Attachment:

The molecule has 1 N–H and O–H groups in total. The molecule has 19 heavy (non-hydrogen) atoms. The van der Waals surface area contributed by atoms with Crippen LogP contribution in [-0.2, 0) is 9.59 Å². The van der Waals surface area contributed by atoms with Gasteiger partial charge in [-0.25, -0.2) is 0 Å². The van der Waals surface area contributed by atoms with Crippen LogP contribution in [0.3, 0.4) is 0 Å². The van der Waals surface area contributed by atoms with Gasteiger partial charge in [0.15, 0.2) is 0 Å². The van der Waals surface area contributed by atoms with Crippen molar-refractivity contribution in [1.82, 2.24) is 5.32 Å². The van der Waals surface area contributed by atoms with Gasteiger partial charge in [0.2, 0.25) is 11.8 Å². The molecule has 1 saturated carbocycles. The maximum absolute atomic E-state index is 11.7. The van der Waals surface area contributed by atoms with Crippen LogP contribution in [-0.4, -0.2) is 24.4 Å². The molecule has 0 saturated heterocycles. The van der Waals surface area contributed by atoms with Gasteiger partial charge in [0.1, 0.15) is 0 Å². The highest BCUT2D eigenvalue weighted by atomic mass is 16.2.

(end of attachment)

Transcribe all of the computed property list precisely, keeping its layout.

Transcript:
The molecule has 1 N–H and O–H groups in total. The molecule has 19 heavy (non-hydrogen) atoms. The van der Waals surface area contributed by atoms with Crippen LogP contribution in [-0.2, 0) is 9.59 Å². The van der Waals surface area contributed by atoms with Gasteiger partial charge in [-0.25, -0.2) is 0 Å². The van der Waals surface area contributed by atoms with Crippen LogP contribution in [0.3, 0.4) is 0 Å². The van der Waals surface area contributed by atoms with Gasteiger partial charge in [0.15, 0.2) is 0 Å². The van der Waals surface area contributed by atoms with Crippen molar-refractivity contribution in [1.82, 2.24) is 5.32 Å². The van der Waals surface area contributed by atoms with Gasteiger partial charge in [0.2, 0.25) is 11.8 Å². The molecule has 1 saturated carbocycles. The maximum absolute atomic E-state index is 11.7. The van der Waals surface area contributed by atoms with Crippen LogP contribution in [-0.4, -0.2) is 24.4 Å². The molecule has 0 saturated heterocycles. The van der Waals surface area contributed by atoms with Gasteiger partial charge in [0.1, 0.15) is 0 Å². The highest BCUT2D eigenvalue weighted by atomic mass is 16.2.